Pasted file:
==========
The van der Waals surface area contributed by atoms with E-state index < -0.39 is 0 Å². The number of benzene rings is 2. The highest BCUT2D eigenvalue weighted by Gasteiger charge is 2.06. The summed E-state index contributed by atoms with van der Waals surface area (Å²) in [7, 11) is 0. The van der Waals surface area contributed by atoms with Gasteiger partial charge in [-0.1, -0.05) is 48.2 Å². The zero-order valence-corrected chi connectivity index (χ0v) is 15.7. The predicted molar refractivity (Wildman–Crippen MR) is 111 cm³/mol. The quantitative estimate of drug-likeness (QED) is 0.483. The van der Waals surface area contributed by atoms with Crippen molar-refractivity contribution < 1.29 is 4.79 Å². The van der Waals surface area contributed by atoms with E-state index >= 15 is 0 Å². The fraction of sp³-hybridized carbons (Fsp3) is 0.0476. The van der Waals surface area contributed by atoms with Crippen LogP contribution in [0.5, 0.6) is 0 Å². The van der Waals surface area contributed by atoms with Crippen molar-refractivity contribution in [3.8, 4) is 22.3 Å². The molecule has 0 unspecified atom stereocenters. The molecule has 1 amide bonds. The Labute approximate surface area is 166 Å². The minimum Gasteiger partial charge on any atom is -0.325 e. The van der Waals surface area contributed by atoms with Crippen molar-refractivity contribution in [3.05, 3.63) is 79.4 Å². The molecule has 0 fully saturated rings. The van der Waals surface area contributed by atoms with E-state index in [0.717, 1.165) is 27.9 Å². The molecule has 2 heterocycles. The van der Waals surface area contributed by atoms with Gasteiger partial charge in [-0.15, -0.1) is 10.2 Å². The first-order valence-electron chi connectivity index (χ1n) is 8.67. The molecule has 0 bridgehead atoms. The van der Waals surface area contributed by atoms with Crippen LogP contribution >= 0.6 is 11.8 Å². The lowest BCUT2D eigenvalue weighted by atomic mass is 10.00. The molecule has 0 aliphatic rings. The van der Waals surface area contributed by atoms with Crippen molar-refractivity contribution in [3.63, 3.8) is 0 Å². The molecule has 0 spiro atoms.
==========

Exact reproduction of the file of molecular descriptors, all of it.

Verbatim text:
The van der Waals surface area contributed by atoms with E-state index < -0.39 is 0 Å². The number of benzene rings is 2. The highest BCUT2D eigenvalue weighted by Gasteiger charge is 2.06. The summed E-state index contributed by atoms with van der Waals surface area (Å²) in [7, 11) is 0. The van der Waals surface area contributed by atoms with Gasteiger partial charge in [-0.1, -0.05) is 48.2 Å². The zero-order valence-corrected chi connectivity index (χ0v) is 15.7. The predicted molar refractivity (Wildman–Crippen MR) is 111 cm³/mol. The quantitative estimate of drug-likeness (QED) is 0.483. The van der Waals surface area contributed by atoms with Crippen molar-refractivity contribution < 1.29 is 4.79 Å². The van der Waals surface area contributed by atoms with E-state index >= 15 is 0 Å². The fraction of sp³-hybridized carbons (Fsp3) is 0.0476. The van der Waals surface area contributed by atoms with Crippen LogP contribution in [0.5, 0.6) is 0 Å². The van der Waals surface area contributed by atoms with Crippen molar-refractivity contribution in [3.8, 4) is 22.3 Å². The molecule has 0 unspecified atom stereocenters. The molecule has 1 amide bonds. The Labute approximate surface area is 166 Å². The minimum Gasteiger partial charge on any atom is -0.325 e. The van der Waals surface area contributed by atoms with Crippen molar-refractivity contribution in [3.05, 3.63) is 79.4 Å². The molecule has 0 fully saturated rings. The van der Waals surface area contributed by atoms with E-state index in [0.717, 1.165) is 27.9 Å². The molecule has 2 heterocycles. The van der Waals surface area contributed by atoms with Gasteiger partial charge in [-0.15, -0.1) is 10.2 Å². The first-order valence-electron chi connectivity index (χ1n) is 8.67. The molecule has 0 bridgehead atoms. The van der Waals surface area contributed by atoms with Crippen LogP contribution >= 0.6 is 11.8 Å². The lowest BCUT2D eigenvalue weighted by atomic mass is 10.00. The molecule has 0 aliphatic rings. The van der Waals surface area contributed by atoms with Crippen molar-refractivity contribution in [3.63, 3.8) is 0 Å². The molecule has 0 spiro atoms.